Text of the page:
A week of indigo

It was definitely a blue fingernail week last week! It started with a couple of days in Hove with a wonderful group of textile friends who try to get together every couple of months to do a little felting or stitching.

This time, Barbara was rash enough to offer her garden to do some indigo dyeing – though some parts (usually featuring pale limestone!) were definitely out of bounds to people carrying dripping blue fabric. 🙂 The weather was glorious – the last two days of our prolonged heatwave – and the food and drink was plentiful and excellent. Barbara even baked a belated birthday cake for Carol, my partner in Women of the Cloth.

In between the eating, drinking and laughter we even found some time for dyeing, and everyone produced some great work.

When I got back home, it was time to filter my second indigo extraction from my homegrown indigo, which I’d fermented and left to settle while I was away. This produced another 4g of indigo.

Then on Friday I harvested 75g of indigo leaves, blended them with iced water till it was bright green and strained it through silk.

I used this to dye two silk scarves, one plain and one ecoprinted. Interestingly, some of the leaf prints seemed to resist the dye, while others changed colour as they were overdyed.

Also interestingly, the silk I used to strain the vegetation shows a range of colours, from the expected turquoise, through pale green to red from indirubin.

All natural indigo contains indigotin, the blue pigment, and indirubin, a red pigment – the indirubin is usually hidden by the indigotin, but shows up once the indigotin is exhausted.  Fascinating to see it separated out here!

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Dyeing with home-grown indigo

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Back in April I planted some seeds of Japanese indigo, or Persicaria tinctoria.

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They germinated pretty quickly – within a few days.

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In mid-May we had a warm spell, so I planted them out. They like to be kept well watered, but as we had such a wet spring, luckily I didn’t need to do much watering!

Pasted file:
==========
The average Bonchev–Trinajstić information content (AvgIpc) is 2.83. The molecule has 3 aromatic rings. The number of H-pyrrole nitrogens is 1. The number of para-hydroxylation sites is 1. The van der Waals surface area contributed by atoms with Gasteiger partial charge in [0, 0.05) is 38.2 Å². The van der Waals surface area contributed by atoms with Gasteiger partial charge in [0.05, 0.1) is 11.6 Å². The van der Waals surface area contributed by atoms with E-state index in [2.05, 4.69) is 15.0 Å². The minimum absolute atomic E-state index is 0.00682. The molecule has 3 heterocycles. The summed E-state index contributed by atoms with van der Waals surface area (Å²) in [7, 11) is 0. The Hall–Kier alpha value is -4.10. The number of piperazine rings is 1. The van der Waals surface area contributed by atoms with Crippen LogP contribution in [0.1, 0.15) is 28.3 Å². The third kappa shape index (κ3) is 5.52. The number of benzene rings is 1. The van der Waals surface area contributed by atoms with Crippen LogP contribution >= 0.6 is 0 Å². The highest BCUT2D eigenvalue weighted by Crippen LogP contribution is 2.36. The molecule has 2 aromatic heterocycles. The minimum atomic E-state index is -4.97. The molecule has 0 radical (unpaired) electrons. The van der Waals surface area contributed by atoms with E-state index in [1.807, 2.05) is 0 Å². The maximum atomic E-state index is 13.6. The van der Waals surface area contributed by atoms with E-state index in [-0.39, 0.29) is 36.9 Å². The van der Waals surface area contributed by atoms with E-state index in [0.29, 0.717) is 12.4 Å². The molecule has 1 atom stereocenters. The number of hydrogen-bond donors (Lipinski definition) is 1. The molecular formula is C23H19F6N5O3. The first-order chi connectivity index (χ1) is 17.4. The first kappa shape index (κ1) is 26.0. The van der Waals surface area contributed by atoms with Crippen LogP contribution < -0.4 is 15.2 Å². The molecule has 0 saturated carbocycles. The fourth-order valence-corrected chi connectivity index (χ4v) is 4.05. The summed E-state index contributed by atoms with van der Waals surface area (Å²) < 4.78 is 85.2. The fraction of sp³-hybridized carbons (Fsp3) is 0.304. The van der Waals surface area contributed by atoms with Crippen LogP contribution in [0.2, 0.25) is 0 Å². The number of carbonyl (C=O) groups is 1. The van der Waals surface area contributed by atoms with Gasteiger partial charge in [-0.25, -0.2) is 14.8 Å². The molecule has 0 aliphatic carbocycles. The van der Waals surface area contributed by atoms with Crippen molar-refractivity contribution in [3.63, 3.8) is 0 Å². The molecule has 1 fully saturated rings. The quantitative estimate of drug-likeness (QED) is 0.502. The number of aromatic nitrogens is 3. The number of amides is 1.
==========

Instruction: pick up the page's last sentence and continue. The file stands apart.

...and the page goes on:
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I will leave a couple of plants to flower so that I can gather seeds for next year, but apparently once they start to flower the leaves won’t give any colour. So I’ve been torn between picking them and wondering whether I have enough to dye with! 🙂

This week I couldn’t take the suspense any more and decided to cut back some of the larger plants (apparently they will form new shoots, so this won’t harm them). This gave me around 100g of leaves.

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Following the instructions by Isabella Whitworth and Christina Chisholm in the Journal for Weavers, Spinners and Dyers, I tried two methods of dyeing with them.

First I used half the leaves to produce aqualeaf blue, a method which they credit to Jenny Balfour-Paul and Lucy Goffin. This involves soaking the leaves in iced water before blending them and straining out the vegetable matter. Then you add  your silk or wool for 3-5 minutes. No alkali, no reducing agent – just neat indigo!

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This method gave a beautiful delicate shade of turquoise on silk. If I’d had more leaves I could have blitzed some more and done another dip, but I rather like this colour.

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On wool it was less successful, giving only a faint tinge of blueish green.

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I then added the leftover liquid and the blitzed leaves to a pot containing the rest of the whole leaves and cold water. In hindsight, adding the blitzed leaves was a mistake, because all the little bits of leaves got caught up in the wool later (as you will see!). Live and learn. 🙂

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After heating it slowly for a couple of hours to 60°C I strained out the leaves, added some washing soda and whisked it. When the froth was all green, I reheated it and added some reducing agent. Once the dye was reduced I added some silk and wool.

The silk was very pale again, more blue than turquoise, despite four dips. Obviously I need to pick more indigo leaves next time!

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But the wool turned a strange shade of green. This is the shade I often see when I first remove items from an indigo vat, but it turns blue on exposure to the air. In this case the colour didn’t change – it just stayed green. The spots are the bits of ground up leaf from the aqualeaf indigo which have got caught up in it. 🙂

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Hopefully there is enough growing season left for me to get another, bigger harvest to try again before the end of the year!